The key question, then, is: is it worth it?


Yes… Emphatically so.

Especially when you pony up for the Sazerac. With its hints of brown sugar lurking within the caramels imparted by its time in oak barrels, not to mention its cinnamon, allspice notes and slight whiff of a ripe grain field after a fresh fall of rain about it, it is superior stuff — a whiskey of real distinction.

Sazerac’s even a little pricey in the States. They simply don’t make very much of it. But the great survivor, Old Overholt, is made in larger volume.

Old Overholt is a fascinating product. Now produced by Jim Beam, it remains one of the few consistently produced American whiskeys, Prohibition notwithstanding.

It is one of those curious quirks of history. When the last of the Overholts, Henry Clay Frick (grandson of the founder, Abe) died in 1919, just before the 18th Amendment came into effect in 1920, he left the business to Andrew Mellon, who would become the Treasury Secretary in Warren Harding’s prohibition over-seeing administration. At which point the business was looked after by the Union Trust Co., who received something in the region of 2 million gallons of rye.

Whether or not such government connections helped Old Overholt remain distillers of “medicinal” whiskey, available on prescription under prohibition’s repeal in 1933, remains to be seen… What’s more interesting, historically, is that is the only rye whiskey still made to a traditional Monongahela recipe. It is the oldest consistent whiskey style in America.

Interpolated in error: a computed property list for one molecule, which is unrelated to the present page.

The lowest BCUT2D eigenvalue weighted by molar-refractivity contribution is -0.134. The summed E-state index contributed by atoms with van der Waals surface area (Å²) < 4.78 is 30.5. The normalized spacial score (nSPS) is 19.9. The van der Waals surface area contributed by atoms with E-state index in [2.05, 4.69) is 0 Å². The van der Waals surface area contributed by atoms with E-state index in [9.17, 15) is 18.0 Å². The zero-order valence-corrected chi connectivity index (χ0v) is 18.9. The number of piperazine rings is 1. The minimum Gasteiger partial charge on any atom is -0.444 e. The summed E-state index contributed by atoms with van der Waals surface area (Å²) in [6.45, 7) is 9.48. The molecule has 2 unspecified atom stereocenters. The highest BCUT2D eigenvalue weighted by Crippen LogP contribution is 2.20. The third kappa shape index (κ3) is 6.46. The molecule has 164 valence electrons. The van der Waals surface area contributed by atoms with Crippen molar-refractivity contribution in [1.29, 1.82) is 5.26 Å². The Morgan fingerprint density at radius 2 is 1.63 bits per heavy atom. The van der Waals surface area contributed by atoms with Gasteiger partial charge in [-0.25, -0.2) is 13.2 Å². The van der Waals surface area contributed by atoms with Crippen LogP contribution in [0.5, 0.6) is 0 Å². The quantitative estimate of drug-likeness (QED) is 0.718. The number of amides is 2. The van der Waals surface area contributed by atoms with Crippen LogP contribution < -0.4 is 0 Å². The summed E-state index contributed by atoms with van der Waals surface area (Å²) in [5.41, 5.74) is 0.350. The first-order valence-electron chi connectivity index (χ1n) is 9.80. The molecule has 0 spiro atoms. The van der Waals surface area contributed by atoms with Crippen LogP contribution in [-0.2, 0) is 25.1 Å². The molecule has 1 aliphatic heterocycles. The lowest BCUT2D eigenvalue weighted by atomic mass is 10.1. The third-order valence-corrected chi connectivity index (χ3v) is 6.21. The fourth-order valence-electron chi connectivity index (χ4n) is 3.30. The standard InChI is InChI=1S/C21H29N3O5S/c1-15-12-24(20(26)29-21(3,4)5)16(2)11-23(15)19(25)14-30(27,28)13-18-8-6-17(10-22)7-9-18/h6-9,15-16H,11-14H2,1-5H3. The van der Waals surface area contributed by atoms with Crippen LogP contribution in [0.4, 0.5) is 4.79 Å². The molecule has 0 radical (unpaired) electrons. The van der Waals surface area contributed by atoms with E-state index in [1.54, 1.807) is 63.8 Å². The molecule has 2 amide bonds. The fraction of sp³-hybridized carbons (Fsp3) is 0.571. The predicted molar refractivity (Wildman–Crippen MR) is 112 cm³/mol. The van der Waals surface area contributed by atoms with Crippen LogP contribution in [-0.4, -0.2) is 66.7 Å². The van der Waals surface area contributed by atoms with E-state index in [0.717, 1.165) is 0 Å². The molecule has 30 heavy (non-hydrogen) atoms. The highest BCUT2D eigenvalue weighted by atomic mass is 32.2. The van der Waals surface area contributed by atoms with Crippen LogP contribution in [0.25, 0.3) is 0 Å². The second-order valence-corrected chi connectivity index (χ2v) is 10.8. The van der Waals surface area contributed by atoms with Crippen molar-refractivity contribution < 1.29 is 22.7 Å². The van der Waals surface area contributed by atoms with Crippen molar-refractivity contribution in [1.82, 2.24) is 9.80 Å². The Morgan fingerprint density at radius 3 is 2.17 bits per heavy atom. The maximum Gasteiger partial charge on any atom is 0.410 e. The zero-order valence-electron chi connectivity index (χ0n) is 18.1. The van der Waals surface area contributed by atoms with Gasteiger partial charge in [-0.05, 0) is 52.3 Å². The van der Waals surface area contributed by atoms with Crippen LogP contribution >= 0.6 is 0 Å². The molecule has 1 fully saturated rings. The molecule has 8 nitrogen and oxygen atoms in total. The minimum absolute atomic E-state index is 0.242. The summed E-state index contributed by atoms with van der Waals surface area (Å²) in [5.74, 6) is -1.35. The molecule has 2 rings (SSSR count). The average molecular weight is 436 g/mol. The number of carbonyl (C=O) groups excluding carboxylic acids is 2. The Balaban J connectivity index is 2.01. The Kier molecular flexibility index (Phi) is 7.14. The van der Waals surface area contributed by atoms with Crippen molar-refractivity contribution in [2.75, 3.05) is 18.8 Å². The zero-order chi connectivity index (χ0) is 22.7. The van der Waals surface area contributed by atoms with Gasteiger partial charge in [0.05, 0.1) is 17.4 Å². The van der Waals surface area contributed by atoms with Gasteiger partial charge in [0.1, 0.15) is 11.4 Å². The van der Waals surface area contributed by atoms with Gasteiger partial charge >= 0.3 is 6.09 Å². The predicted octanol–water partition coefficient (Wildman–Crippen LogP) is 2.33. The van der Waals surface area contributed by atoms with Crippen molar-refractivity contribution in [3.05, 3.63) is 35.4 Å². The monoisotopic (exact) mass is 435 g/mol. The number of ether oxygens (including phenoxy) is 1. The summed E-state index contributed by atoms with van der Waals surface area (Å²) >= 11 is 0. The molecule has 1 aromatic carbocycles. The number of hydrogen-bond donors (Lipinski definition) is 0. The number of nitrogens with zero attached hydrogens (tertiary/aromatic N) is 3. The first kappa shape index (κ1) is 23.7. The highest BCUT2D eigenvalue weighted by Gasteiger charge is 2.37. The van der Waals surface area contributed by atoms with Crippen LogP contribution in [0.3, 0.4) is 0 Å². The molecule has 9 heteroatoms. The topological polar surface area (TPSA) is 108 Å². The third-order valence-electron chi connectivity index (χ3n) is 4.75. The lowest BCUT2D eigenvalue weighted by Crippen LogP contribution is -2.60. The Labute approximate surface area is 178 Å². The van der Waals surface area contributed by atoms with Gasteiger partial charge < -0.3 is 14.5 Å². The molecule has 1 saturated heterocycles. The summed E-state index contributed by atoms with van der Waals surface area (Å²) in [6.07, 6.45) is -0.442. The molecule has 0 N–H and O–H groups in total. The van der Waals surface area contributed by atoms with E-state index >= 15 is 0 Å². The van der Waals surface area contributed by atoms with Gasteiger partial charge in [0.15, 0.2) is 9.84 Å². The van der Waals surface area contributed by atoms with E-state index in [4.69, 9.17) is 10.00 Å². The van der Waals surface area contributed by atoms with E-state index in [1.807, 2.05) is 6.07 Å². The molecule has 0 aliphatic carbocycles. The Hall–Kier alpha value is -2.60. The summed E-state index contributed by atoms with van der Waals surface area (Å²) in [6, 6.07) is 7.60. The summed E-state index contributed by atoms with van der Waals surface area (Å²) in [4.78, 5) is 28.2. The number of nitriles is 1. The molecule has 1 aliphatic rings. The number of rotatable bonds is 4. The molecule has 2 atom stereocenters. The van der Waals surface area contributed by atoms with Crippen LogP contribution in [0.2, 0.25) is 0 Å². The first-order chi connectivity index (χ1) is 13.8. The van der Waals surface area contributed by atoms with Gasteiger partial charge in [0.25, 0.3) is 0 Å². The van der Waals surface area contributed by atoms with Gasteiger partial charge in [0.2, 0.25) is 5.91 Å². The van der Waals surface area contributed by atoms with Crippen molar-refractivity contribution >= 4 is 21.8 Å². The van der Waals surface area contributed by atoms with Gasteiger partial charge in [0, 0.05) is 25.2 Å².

In the States, it is also cheap. You should be paying about $15. Though not here, where you’re looking at about £30 for a litre. Of course.

But it is still worth it, and not just for the fact that you’re tasting an historical recipe and the favourite tipple of one Doc Holiday. It’s that it’s delicious. It’s clean and bright on the palate, without the sweetness that typifies its cousin, bourbon, and with pleasing notes of cloves and white pepper.

If you’re new to rye, Rittenhouse is perhaps the place to start. It’s friendlier than Old Overholt, which takes rye’s austerity seriously. But, as with many of the taciturn persuasion, once it warms up to you, you’ll have found a stalwart friend.

If only there were more of it lurking in British bars.

Since it’s so damned cold…

… I thought we should talk about ice. This rather serious and bewhiskered gentleman is Frederic Tudor. And I’d like to suggest that he did more for the cocktail industry than almost anyone else in the 19th Century.


Because he pretty much invented the ice trade.

Tudor began his business in 1806, when he was just 23, buying his first brig to ship his first cargo some 1,500 miles from Charlestown to Martinique, and harvesting the ice from ponds on his father’s farm. “No joke,” said the Boston Gazette, when it left town on 10th February. “A vessel has cleared at the Custom House for Martinique with a cargo of ice. We hope this will not prove a slippery speculation.”

As you’d imagine, most of it melted.

But, despite incurring debts so severe that he spent a year in debtors’ prison in 1812, Tudor was onto something. Not least because he had the foresight to secure exclusive rights to supply ice to a number of Caribbean islands, including Cuba.